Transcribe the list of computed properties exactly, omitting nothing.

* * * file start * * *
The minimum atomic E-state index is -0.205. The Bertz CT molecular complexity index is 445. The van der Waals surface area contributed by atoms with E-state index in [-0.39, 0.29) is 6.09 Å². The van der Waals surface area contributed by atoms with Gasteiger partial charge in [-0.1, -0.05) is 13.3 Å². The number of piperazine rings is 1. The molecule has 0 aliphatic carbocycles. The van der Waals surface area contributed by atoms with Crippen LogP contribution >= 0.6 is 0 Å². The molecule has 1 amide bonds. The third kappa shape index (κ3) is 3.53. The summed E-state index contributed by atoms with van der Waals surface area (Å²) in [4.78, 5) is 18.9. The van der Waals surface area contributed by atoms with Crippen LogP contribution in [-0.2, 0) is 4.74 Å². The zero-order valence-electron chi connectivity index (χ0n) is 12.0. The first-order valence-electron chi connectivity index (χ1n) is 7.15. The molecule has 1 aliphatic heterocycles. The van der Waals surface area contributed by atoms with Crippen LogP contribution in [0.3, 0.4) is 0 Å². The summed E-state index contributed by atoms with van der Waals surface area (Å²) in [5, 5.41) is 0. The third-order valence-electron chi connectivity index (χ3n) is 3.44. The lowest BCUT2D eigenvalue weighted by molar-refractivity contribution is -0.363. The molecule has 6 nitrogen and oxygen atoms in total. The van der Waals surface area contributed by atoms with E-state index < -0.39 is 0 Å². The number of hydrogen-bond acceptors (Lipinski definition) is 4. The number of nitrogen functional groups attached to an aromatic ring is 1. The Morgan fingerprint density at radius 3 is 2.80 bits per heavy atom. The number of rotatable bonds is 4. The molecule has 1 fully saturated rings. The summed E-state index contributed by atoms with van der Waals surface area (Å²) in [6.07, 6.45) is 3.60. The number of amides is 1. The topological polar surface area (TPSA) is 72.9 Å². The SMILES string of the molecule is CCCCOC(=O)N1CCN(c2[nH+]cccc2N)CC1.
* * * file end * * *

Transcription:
The minimum atomic E-state index is -0.205. The Bertz CT molecular complexity index is 445. The van der Waals surface area contributed by atoms with E-state index in [-0.39, 0.29) is 6.09 Å². The van der Waals surface area contributed by atoms with Gasteiger partial charge in [-0.1, -0.05) is 13.3 Å². The number of piperazine rings is 1. The molecule has 0 aliphatic carbocycles. The van der Waals surface area contributed by atoms with Crippen LogP contribution >= 0.6 is 0 Å². The molecule has 1 amide bonds. The third kappa shape index (κ3) is 3.53. The summed E-state index contributed by atoms with van der Waals surface area (Å²) in [4.78, 5) is 18.9. The van der Waals surface area contributed by atoms with Crippen LogP contribution in [-0.2, 0) is 4.74 Å². The zero-order valence-electron chi connectivity index (χ0n) is 12.0. The first-order valence-electron chi connectivity index (χ1n) is 7.15. The molecule has 1 aliphatic heterocycles. The van der Waals surface area contributed by atoms with Crippen LogP contribution in [0.3, 0.4) is 0 Å². The summed E-state index contributed by atoms with van der Waals surface area (Å²) in [5, 5.41) is 0. The third-order valence-electron chi connectivity index (χ3n) is 3.44. The lowest BCUT2D eigenvalue weighted by molar-refractivity contribution is -0.363. The molecule has 6 nitrogen and oxygen atoms in total. The van der Waals surface area contributed by atoms with E-state index < -0.39 is 0 Å². The number of hydrogen-bond acceptors (Lipinski definition) is 4. The number of nitrogen functional groups attached to an aromatic ring is 1. The Morgan fingerprint density at radius 3 is 2.80 bits per heavy atom. The number of rotatable bonds is 4. The molecule has 1 fully saturated rings. The summed E-state index contributed by atoms with van der Waals surface area (Å²) in [6.07, 6.45) is 3.60. The number of amides is 1. The topological polar surface area (TPSA) is 72.9 Å². The SMILES string of the molecule is CCCCOC(=O)N1CCN(c2[nH+]cccc2N)CC1.